The first part of the study (dose escalation) will assess the safety and tolerability of increasing doses of DS-6000 to determine the maximum tolerated dose (MTD) and/or recommended dose for expansion (RDE) in approximately 46 patients with advanced renal cell carcinoma or ovarian tumors. The second part of the study (dose expansion) will further evaluate the safety and efficacy of DS-6000 at the RDE in two cohorts including approximately 30 patients with advanced renal cell carcinoma in cohort 1 and 25 patients with advanced ovarian cancer in cohort 2. 

The study will evaluate safety endpoints including dose-limiting toxicities and adverse events and efficacy endpoints including overall response rate, duration of response, disease control rate, clinical benefit rate, time to response and progression-free survival. Pharmacokinetic and exploratory biomarker endpoints will also be assessed. 

A total of approximately 102 patients are expected to be enrolled in this study at multiple sites in the U.S. For more information, please visit

About Renal Cell Carcinoma and Ovarian Cancer

Renal cell carcinoma accounts for 90 percent of all kidney cancer.5 There were approximately 431,000 new cases of kidney cancer and over 179,000 deaths reported worldwide in 2020.6 Ovarian cancer is one of the three most common gynecological malignancies.7 There were approximately 313,000 new cases of ovarian cancer and over 207,000 deaths reported worldwide in 2020.8 The five-year survival rate is 13 percent and 30 percent, respectively, for patients diagnosed with metastatic renal cell carcinoma and ovarian cancer.9,10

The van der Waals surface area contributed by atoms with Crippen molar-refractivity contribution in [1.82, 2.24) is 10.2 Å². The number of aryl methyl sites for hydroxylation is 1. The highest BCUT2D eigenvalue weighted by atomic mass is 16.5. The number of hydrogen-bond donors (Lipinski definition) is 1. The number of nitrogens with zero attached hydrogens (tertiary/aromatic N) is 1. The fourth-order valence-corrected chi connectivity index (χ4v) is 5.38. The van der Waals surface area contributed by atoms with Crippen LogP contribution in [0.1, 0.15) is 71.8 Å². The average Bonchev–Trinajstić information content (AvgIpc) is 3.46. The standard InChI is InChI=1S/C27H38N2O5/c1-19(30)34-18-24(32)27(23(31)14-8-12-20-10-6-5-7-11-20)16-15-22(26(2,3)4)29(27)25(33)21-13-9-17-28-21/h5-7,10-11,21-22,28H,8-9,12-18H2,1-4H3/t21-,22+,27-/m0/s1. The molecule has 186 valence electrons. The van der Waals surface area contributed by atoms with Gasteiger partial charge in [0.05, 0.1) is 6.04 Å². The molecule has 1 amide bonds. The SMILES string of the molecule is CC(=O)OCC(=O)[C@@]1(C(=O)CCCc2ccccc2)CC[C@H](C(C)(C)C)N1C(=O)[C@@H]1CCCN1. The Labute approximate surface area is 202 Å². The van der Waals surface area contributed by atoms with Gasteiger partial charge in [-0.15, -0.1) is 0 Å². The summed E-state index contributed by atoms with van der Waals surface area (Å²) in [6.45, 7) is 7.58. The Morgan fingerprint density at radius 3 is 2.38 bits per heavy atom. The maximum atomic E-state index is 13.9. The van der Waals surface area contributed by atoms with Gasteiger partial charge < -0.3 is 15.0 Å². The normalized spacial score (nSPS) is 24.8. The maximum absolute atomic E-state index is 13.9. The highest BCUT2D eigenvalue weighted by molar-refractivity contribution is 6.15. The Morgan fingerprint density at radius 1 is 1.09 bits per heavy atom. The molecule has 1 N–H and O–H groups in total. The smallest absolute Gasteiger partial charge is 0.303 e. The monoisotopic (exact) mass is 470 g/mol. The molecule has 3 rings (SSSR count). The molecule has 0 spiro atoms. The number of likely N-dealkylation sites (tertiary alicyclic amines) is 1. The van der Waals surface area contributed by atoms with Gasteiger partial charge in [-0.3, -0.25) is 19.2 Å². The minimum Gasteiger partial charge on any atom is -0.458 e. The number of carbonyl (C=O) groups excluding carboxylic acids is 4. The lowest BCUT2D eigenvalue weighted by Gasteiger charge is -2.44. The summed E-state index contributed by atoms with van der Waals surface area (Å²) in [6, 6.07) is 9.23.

About DS-6000

DS-6000 is a potential first-in-class CDH6 directed antibody drug conjugate (ADC). Designed using Daiichi Sankyo’s proprietary DXd ADC technology, DS-6000 is the sixth ADC in the Daiichi Sankyo oncology pipeline to enter clinical development. 

DS-6000 is comprised of a humanized anti-CDH6 IgG1 monoclonal antibody attached to a topoisomerase I inhibitor payload, an exatecan derivative, via a tetrapeptide-based cleavable linker. Preclinical research shows that DS-6000 binds to CDH6 on the surface of cancer cells, and it is proposed that DS-6000 is then brought inside the cell where lysosomal enzymes break down the linker and release the DXd payload to destroy the cell. In preclinical studies, DS-6000 inhibited tumor growth and induced tumor regression in CDH6 expressing renal cell and ovarian tumors. 

DS-6000 is an investigational agent that has not been approved for any indication in any country. Safety and efficacy have not been established.

About Daiichi Sankyo Cancer Enterprise